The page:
Constitutional expert Subhash Kashyap has backed Rajnath Singh's objection to the word "dharma-nirpekshta" for secularism, saying that the original Hindi translation of the Indian Constitution uses the word "panth-nirpekshta" instead.
'Secular' ke liye samvidhaan mein hindi mein 'panthnirpeksha' shabd hi ka prayog kiya gaya hai-Subhash Kashyap,Constitution Expert- ANI (@ANI_news) November 26, 2015
Rajnath Singh ji ne koi nayi baat nahi kahi, samvidhaan mein jo shabd hai wahi dohraya hai-Subhash Kashyap pic.twitter.com/NUk0tokerG- ANI (@ANI_news) November 26, 2015
The Home Minister's remarks over secularism have caused quite an uproar in the Parliament today. But what is the difference between the two translations?
What is 'dharma'?
Catch spoke to Subhash Kashyap and he puts the difference between the two words into perspective for us.
"If you look at the Oxford dictionary, the meaning of the word 'dharma' is not religion. It actually means duty, righteousness. That is why phrases like 'rajdharma' translate to the 'duty' of a king, not his religion."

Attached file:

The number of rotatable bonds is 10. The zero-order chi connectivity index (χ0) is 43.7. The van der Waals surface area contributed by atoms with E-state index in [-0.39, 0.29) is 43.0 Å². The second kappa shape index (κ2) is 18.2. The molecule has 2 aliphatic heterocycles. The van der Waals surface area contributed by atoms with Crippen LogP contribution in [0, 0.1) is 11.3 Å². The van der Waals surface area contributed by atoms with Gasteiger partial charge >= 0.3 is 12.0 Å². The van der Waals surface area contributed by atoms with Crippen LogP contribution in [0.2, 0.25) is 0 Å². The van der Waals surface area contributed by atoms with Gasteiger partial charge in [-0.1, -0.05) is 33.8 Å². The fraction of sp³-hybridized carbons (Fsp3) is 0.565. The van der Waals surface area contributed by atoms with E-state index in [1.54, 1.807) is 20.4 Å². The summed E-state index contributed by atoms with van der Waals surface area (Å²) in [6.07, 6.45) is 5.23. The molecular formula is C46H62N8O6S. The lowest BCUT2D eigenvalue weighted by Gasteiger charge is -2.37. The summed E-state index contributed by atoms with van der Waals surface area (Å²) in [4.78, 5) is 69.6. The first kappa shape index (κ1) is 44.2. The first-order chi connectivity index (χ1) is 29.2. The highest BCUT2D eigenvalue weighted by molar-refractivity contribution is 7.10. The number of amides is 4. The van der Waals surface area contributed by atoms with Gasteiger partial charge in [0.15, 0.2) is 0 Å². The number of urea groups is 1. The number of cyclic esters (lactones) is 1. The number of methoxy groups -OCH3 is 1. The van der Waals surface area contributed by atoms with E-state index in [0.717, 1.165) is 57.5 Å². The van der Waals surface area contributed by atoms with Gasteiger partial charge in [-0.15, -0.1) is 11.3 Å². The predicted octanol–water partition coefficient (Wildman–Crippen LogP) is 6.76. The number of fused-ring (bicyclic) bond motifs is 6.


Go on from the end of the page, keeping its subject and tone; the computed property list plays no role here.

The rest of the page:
Seemingly echoing Rajnath again, he adds: "Dharma' has often come to be wrongly interpreted as religion."
'Secular' means something else:
Speaking in Parliament earlier, Rajnath had pronounced 'secular' as the "most misused word in the country" and said that it was because of this rampant misuse that there were instances of tension in the country.
So we asked Kashyap how the word "panth" changes the way we function as a secular country.
Contesting the popular belief that 'secularism' means equality for all religions, he explains that secular in English actually translates to something completely "unrelated to religion". The Oxford dictionary, in fact, defines secular as "not related to religious or spiritual matters".
In this context therefore, the term 'secular' would imply that the state will stay afar from religious matters. In this respect, Kashyap justifies the use of "panth" in the Hindi translation of the Constitution.
"Panth means 'denomination'. The word 'panth-nirpeksh' thus means that as a state India is not wedded to any denomination, which could also be religion."
(Interview done by Geetika Mantri)